“Now teachers, the announcement you’ve all been waiting for,” are the words English teacher Thurman Allen shouts out over the public address system before giving the Teacher of the Week award to the teacher whose students have deemed them hardworking and passionate about what they do.
But there’s a group of valuable educators who will rarely, if ever, hear their name called, despite embodying thosequalities every day. They are the special education aides and support education assistants who play a vital role in the lives of the students entrusted to them.
The responsibilities of a special education aide vary, ranging from helping a student complete homework to providing day-long assistance. These responsibilities differ from those of a Support Education teacher. Teacher aides supervise students outside the classroom setting and supplement their learning with engaging activities.
Aide to students with special needs at the high school Vicki Gorsek said most aides work with students on class work, making sure they are understanding it.
“They all have a routine during the day,” Gorsek said. “Typically, we do what the teacher asks us to do with the student. We make sure they do it, and we check their work, and we go over it with them and make any corrections. We get to come in here and have fun with the kids and not have to worry about all the other paperwork and all that other stuff.”
According to its website, the Mason City School district aims to promote inclusion of the special education program in the general education environment, which it has identified as the least restrictive environment for learning. Part of this means providing the services of special education aides, who are available throughout the school day. Aides are not permanently assigned to a single student but instead are able to work with any student that needs assistance.
Gorsek, formerly an aide at the Mason Intermediate school, said that a large part of an aide’s job also includes equipping students with life skills, like cooking and cleaning.
“It’s rewarding when they finally have a social skill,” Gorsek said. “When I came over to the high school, I had the same students all over again, and it was really awesome for me to see the things that we had worked on so hard at the intermediate level.”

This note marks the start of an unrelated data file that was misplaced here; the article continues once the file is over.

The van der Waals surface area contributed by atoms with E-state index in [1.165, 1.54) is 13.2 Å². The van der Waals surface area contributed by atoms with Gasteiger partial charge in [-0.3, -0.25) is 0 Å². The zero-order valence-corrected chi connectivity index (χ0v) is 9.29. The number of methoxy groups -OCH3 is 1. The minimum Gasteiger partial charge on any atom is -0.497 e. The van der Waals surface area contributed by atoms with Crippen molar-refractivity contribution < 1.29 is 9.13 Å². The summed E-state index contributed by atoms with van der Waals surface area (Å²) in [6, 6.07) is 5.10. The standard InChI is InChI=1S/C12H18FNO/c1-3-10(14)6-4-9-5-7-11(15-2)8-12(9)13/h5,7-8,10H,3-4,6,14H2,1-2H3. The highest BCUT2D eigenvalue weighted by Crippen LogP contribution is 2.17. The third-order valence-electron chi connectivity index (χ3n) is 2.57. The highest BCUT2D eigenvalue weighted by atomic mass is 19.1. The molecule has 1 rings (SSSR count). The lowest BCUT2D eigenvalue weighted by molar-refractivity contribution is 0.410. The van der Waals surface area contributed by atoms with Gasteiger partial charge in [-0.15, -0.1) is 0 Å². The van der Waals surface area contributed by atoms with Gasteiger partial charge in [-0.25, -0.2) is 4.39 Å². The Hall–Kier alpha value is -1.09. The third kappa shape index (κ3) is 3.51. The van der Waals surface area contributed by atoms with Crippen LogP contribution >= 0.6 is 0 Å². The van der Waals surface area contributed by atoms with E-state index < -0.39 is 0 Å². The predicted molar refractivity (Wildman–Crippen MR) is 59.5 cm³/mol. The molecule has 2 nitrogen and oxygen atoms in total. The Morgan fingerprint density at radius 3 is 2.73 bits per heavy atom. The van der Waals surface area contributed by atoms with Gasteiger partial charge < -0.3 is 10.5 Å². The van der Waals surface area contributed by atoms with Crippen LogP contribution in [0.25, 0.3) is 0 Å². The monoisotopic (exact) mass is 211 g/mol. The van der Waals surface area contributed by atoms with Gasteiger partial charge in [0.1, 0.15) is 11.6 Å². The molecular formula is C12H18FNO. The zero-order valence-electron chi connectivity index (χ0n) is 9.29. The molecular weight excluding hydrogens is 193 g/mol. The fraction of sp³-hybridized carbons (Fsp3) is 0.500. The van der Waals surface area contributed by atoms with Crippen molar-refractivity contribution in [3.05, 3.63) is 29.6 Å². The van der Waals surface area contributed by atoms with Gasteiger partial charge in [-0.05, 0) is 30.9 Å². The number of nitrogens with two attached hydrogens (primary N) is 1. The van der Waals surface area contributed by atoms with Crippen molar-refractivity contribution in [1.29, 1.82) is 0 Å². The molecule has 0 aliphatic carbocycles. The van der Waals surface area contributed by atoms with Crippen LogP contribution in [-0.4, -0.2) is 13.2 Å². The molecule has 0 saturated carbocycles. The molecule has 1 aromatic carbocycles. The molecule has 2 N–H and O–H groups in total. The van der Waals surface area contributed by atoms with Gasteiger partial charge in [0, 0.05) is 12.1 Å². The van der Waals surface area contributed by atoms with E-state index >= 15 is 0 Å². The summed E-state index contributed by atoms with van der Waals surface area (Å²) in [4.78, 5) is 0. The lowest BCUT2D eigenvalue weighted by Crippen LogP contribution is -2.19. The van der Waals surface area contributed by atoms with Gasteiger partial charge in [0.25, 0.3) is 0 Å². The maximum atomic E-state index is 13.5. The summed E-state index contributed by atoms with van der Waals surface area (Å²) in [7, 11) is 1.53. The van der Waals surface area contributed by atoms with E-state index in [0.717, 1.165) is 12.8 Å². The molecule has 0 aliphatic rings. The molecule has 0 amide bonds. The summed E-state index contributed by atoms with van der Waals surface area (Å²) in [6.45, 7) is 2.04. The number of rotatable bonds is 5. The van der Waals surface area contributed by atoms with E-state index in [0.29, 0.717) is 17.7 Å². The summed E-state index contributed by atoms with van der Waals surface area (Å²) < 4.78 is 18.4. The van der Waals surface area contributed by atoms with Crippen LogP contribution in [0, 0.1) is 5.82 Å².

Ten percent of Mason’s student population is enrolled in the district’s special education program. As part of this program, the district employs 153 aides, who are available at every level of a student’s education. Often, aides provide physical care, such as feeding, lifting, moving, or cleaning, for students who are unable to care for themselves as well as behavioral management. Some aides at the high school assist with work study programs, which allow the students to go out and gain job experience at local businesses like Walgreens and City Barbecue.
Although the qualifications needed to become an aide are not as extensive as teacher licensure requirements, District Human Resources Talent Management Officer Marla Nielbling said that her team looks for certain character traits when hiring an aide.
“We look for a person who is caring, compassionate, dedicated, hard-working, has patience and has a genuine interest in seeing all students succeed,” Niebling said. “Additionally, we seek individuals who have exceptional attendance as our students with disabilities need structure and a consistent presence and support network.”
Gorsek said that while the job can be challenging but the job as many rewards.
“Every day is a challenge,” Gorsek said. “Everybody feels different every day. They’re people too. We’re always trying to meet each individual’s needs. Whether it be an emotional need or a school work need, and most parents are very friendly. They’re very appreciative. They’re happy that their kids are happy.”
Virginia Neal, an aide at the high school, said the job puts things in perspective and despite its challenges, her job has been a valuable experience.
“I’m sure it’s not for everybody,” Neal said. “But it’s definitely an experience that I think everybody should have just to get a better understanding of what these kids go through. You really understand that your problems aren’t as big as you think they are when you come in and see what these children deal with every single day. It makes you count your blessings.”